Reinforced safety profile of Boehringer Ingelheim’s Pradaxa released
Boehringer Ingelheim Pharmaceuticals has announced results from a new, long-term, combined analysis of the pivotal phase III RE-LY trial and its extension safety study RELY-ABLE. The data showed that after a median follow up of 4.6 years, with some patients followed up to 6.7 years, rates of stroke/systemic embolism and major bleeding were consistent with rates in previously reported analyses of RE-LY, one of the largest stroke prevention clinical studies ever conducted in patients with non-valvular atrial fibrillation (NVAF).
"This is the first set of data to provide results after long-term continuous follow-up of more than four years in a large set of NVAF patients who were treated with one of the newer oral anticoagulants (OAC)," said Michael D. Ezekowitz, M.D., Ph.D., FACC, professor of medicine at Thomas Jefferson Medical College in Philadelphia. "Patients with NVAF need long-term treatment with anticoagulants in order to lower their risk of stroke, and these data are crucial in understanding PRADAXA's long-term safety in patients with NVAF."
Following the RE-LY trial, a total of 5,851 patients, who were randomized to either 110mg or 150mg twice daily (BID) of dabigatran, continued the same blinded dose of dabigatran in RELY-ABLE. Median follow up was 4.6 years, with a maximum 6.7 years total follow up (RE-LY plus RELY-ABLE). This new analysis showed that the rates of stroke or systemic embolism for dabigatran 150mg BID and 110mg BID were 1.25% and 1.54% per year, respectively.
The low rates of hemorrhagic stroke seen during RE-LY (approximately one case per thousand per year) were observed over the whole duration of follow-up. Mortality rates were similar for the two dabigatran doses: 3.43% per year for 150mg BID and 3.55% per year for 110mg BID; HR 0.97 (95% CI: 0.87-1.08). Additional results from the combined analysis of RE-LY and RELY-ABLE included: Rates of ischemic stroke for dabigatran 150mg BID and 110mg BID at 1.03% and 1.29% per year, respectively and rates of major hemorrhage for dabigatran 150mg BID and 110mg BID at 3.34% and 2.76% per year, respectively.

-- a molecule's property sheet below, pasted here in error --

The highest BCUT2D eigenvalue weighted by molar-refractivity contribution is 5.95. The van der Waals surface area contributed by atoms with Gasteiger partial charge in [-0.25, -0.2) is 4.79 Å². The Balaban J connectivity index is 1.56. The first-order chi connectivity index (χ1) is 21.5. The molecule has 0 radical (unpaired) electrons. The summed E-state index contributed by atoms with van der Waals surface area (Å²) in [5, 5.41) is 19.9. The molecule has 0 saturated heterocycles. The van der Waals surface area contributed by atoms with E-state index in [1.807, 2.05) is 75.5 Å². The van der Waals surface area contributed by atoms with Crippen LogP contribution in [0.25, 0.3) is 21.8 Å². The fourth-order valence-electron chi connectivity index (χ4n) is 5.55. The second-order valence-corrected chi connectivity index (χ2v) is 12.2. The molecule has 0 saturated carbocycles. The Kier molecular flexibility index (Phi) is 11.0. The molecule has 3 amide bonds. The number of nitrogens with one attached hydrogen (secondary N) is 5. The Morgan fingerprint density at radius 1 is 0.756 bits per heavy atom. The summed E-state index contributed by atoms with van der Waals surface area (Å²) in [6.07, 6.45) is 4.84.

"We are pleased that these long-term results are consistent with our pivotal RE-LY data and support PRADAXA 150mg twice daily as an important treatment option in patients with NVAF when used as directed," said Sabine Luik, M.D., senior vice president, Medicine & Regulatory Affairs, U.S. regional medical director, Boehringer Ingelheim Pharmaceuticals.
PRADAXA was the first OAC approved by the FDA in more than 50 years to reduce the risk of stroke and systemic embolism in patients with NVAF. PRADAXA is the only OAC to be shown to be superior to warfarin in reducing ischemic stroke, a key consideration in anticoagulant therapy given that nearly nine out of 10 strokes caused by atrial fibrillation (AFib) are ischemic strokes. Since its discovery 20 years ago, PRADAXA has been evaluated through the extensive RE-VOLUTION clinical trial program, which includes 10 completed clinical trials involving approximately 40,000 patients in more than 44 countries.